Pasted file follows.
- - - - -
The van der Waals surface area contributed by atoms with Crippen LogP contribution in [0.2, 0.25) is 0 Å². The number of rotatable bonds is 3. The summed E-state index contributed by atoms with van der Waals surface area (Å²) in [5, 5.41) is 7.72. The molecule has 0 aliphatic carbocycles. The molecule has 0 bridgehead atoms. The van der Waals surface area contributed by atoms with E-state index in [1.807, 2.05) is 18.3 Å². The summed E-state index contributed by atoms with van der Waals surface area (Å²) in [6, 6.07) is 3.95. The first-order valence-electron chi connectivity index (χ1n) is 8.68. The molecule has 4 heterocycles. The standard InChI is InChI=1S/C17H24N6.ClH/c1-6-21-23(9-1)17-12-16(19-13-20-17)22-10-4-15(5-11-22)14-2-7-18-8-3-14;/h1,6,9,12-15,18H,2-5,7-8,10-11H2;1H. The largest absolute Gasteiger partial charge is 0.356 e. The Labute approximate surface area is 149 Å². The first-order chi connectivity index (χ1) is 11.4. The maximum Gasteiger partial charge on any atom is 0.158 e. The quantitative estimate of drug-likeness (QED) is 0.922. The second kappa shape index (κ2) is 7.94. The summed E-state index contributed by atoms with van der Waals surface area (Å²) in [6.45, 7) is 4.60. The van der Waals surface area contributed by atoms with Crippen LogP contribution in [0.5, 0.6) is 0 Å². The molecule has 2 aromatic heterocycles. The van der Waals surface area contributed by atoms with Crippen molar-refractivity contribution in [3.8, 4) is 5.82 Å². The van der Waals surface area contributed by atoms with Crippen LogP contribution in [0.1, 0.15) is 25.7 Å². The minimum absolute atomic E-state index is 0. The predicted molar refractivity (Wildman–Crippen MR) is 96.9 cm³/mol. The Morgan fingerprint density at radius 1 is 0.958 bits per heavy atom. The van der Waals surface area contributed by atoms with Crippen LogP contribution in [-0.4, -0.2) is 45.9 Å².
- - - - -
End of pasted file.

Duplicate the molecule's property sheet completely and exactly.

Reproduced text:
The van der Waals surface area contributed by atoms with Crippen LogP contribution in [0.2, 0.25) is 0 Å². The number of rotatable bonds is 3. The summed E-state index contributed by atoms with van der Waals surface area (Å²) in [5, 5.41) is 7.72. The molecule has 0 aliphatic carbocycles. The molecule has 0 bridgehead atoms. The van der Waals surface area contributed by atoms with E-state index in [1.807, 2.05) is 18.3 Å². The summed E-state index contributed by atoms with van der Waals surface area (Å²) in [6, 6.07) is 3.95. The first-order valence-electron chi connectivity index (χ1n) is 8.68. The molecule has 4 heterocycles. The standard InChI is InChI=1S/C17H24N6.ClH/c1-6-21-23(9-1)17-12-16(19-13-20-17)22-10-4-15(5-11-22)14-2-7-18-8-3-14;/h1,6,9,12-15,18H,2-5,7-8,10-11H2;1H. The largest absolute Gasteiger partial charge is 0.356 e. The Labute approximate surface area is 149 Å². The first-order chi connectivity index (χ1) is 11.4. The maximum Gasteiger partial charge on any atom is 0.158 e. The quantitative estimate of drug-likeness (QED) is 0.922. The second kappa shape index (κ2) is 7.94. The summed E-state index contributed by atoms with van der Waals surface area (Å²) in [6.45, 7) is 4.60. The van der Waals surface area contributed by atoms with Crippen LogP contribution in [0.5, 0.6) is 0 Å². The molecule has 2 aromatic heterocycles. The van der Waals surface area contributed by atoms with Crippen molar-refractivity contribution in [3.8, 4) is 5.82 Å². The van der Waals surface area contributed by atoms with Crippen LogP contribution in [0.1, 0.15) is 25.7 Å². The minimum absolute atomic E-state index is 0. The predicted molar refractivity (Wildman–Crippen MR) is 96.9 cm³/mol. The Morgan fingerprint density at radius 1 is 0.958 bits per heavy atom. The van der Waals surface area contributed by atoms with Crippen LogP contribution in [-0.4, -0.2) is 45.9 Å².